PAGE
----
A big collection of films that might be considered as strange, mindfucking, surreal and weird. Sorted by year. Suggestions are…
This is not a test.
A horror film told in three parts, from three perspectives, in which a mysterious transmission that turns people into killers invades every cell phone, radio, and television.
The Signal is one of the most underrated horror films of the aughts and NOW would be the perfect time for people to discover (or rediscover) the film, as it is set around New Year's Eve. This was probably my 4th or 5th viewing, and it still manages to keep me fully engrossed.
While AJ Bowen is now an actor known for his collaborations with Ti West and Adam Wingard, before that he starred in The Signal and so far to date, this is his best performance.
With three directors and writers (David Bruckner [who was responsible for the best segment in V/H/S - Amateur Night], Dan Bush, and Jacob Gentry), the movie is separated into three transmissions, but following…
The Signal is a strange low budget mixture of horror and comedy that did not sit right with me. Ultimately it just felt bizarre, and just like the characters I as a viewer could almost feel myself losing my mind as it went on.
A strange signal gets broadcast one day to television screens and radios that makes people who watch or listen to it completely homicidal. We follow one woman and the two men who are both looking for her as they struggle to get back together and survive the horrible things going on everywhere in the town of Terminus.
This one was such a bizarre experience, a very strange mindtrip that tried to juggle horror and humor and…
Almost as "the signal" did to people, the first couple minutes of the movie tricked me to think it was going to be some sort of exploitation horror, video nasty material, something that made me really curious about, since I was expecting a 'Pulse' alike feature. With the reveal of those images as just a tv movie, 'The Signal' starts quickly showing the love affair of Mya and Ben just to throw her into a spiral of crazyness, with people going mad and murderous due to a misterious signal, a premiss very similar to Pontypool or The Crazies.
Divided in three acts called "transmissions", each one of them following the intersections between different characters, mostly the ones into the love…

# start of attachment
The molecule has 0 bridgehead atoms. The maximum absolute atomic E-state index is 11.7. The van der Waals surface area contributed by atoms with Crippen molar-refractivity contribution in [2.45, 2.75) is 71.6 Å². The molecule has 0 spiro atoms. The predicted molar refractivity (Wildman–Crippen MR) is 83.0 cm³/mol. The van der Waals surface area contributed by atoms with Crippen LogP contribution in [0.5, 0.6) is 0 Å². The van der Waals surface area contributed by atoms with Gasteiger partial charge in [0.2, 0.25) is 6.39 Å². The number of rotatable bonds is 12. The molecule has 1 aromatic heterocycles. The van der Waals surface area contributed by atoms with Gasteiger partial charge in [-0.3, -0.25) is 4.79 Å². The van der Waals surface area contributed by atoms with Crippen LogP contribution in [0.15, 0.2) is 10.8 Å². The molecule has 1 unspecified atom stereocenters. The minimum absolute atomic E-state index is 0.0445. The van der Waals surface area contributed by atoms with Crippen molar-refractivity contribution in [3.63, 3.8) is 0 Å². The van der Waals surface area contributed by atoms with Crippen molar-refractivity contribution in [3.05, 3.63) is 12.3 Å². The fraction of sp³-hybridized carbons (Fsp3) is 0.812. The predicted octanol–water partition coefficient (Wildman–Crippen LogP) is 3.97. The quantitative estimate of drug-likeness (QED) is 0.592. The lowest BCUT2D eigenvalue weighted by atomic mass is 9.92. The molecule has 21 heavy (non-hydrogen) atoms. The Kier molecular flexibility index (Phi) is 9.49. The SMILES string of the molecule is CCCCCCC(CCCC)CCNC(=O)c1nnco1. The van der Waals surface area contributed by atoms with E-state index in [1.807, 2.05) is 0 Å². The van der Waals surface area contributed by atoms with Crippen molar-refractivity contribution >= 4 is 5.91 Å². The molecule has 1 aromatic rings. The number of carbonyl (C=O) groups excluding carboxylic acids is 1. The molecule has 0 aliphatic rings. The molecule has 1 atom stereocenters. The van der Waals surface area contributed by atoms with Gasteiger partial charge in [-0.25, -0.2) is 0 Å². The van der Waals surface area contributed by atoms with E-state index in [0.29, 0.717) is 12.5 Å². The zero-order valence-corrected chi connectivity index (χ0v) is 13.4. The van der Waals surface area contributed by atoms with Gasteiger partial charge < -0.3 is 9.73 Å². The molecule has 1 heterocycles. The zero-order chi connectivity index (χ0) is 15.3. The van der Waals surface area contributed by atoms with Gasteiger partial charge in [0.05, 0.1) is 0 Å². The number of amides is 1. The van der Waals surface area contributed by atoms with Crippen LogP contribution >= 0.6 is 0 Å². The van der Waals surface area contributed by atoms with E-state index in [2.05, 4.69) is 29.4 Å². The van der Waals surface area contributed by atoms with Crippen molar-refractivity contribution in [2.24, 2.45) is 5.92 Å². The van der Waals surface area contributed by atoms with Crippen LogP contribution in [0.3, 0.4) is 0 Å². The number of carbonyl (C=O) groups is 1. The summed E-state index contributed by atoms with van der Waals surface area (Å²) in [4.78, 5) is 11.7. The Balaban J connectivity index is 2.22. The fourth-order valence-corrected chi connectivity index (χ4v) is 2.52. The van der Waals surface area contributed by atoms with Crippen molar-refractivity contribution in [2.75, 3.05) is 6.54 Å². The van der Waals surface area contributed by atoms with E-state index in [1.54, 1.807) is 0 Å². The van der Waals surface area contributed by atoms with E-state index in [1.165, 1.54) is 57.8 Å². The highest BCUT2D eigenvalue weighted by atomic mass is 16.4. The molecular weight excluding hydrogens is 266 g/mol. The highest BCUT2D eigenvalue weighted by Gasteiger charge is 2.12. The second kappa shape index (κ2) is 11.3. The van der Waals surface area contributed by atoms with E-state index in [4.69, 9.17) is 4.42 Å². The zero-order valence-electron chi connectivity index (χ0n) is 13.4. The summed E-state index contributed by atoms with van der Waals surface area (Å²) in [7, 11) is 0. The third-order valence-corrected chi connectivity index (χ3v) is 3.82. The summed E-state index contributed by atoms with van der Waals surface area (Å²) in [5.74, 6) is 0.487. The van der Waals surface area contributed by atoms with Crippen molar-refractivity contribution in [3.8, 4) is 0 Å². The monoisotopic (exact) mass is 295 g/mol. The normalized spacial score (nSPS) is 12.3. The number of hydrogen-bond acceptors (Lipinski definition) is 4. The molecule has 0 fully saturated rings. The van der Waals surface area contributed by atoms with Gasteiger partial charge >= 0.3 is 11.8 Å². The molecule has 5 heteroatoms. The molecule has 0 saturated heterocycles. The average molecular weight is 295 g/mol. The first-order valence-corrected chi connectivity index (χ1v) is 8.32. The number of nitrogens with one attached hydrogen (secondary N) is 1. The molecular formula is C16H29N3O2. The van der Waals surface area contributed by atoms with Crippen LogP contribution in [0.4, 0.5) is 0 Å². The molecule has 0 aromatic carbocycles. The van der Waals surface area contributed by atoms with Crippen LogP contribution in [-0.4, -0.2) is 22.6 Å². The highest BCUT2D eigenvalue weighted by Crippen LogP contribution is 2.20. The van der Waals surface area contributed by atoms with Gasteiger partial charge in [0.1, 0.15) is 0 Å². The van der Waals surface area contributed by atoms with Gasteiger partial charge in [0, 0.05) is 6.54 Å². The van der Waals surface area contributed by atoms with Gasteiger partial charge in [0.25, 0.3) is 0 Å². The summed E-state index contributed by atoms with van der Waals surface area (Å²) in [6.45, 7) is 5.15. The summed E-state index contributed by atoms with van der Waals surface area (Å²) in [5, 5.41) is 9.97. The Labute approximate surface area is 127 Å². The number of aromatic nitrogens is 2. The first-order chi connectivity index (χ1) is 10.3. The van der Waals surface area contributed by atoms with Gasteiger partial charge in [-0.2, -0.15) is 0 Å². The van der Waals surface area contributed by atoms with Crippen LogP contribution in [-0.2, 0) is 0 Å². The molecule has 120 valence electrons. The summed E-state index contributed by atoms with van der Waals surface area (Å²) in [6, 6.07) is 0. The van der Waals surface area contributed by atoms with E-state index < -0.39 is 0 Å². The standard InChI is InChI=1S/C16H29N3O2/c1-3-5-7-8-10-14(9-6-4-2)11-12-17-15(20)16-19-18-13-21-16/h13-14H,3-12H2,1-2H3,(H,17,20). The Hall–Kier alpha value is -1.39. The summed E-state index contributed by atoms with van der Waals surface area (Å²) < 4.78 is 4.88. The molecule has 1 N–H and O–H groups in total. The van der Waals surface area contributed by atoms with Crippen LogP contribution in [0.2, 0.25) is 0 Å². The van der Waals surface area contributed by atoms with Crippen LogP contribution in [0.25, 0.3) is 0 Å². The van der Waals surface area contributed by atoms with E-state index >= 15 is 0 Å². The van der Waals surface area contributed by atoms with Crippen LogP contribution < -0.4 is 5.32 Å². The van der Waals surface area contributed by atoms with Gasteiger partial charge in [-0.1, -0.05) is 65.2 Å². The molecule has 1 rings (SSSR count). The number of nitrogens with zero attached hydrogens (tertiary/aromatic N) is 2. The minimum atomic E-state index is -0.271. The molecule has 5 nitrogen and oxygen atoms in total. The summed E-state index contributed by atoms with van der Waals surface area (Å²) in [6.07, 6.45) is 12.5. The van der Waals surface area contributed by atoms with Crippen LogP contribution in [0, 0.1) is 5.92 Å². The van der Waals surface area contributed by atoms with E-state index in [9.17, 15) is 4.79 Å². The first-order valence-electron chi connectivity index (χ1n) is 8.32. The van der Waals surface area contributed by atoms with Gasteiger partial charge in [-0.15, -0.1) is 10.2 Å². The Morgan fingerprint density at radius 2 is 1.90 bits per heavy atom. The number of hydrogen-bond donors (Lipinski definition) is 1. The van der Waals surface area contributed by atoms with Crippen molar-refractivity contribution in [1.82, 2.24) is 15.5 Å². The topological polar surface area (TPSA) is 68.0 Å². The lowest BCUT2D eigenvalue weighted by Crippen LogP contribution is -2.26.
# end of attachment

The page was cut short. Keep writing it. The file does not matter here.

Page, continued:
Highly underrated Horror that really deserves far more credit. Three directors, three perspectives, three styles all around one very interesting story of a rouge signal transmitted via all technological devices that turns people into killers. The three very contrasting stories follow the same characters and main story line but are quite different in style but ultimately very complimentary. They all combine to make this a very underrated Indie Horror. Like horror, Love this.
This film is really brilliant. Relentlessly violent and darkly humourous, it grips you with a neverending sense of dread, but also touches the heart. Full of unexpected twists and turns as it moves so fast that you don't have time to see them coming.
Great performances by everyone, great direction and camerawork, this film is an instant horror classic.
This review reportedly contains spoilers. I can handle the truth.
This micro budget apocalyptic horror starts out like many before it - The Crazies, Dawn Of The Dead, 28 Days Later etc - where the whole world's seemingly gone mad and the story centres on a small group of individuals who are fighting for survival. You know the drill...
But this film is actually a great deal more than the sum of it's parts. The clearly tiny budget has been put to great use here, with startlingly realistic FX and really good solid performances from the unknown cast.
The Signal of the title is an electronic signal of unknown origin that's broadcast to every TV, radio and phone, and sends everyone exposed to it utterly insane, murdering all those it…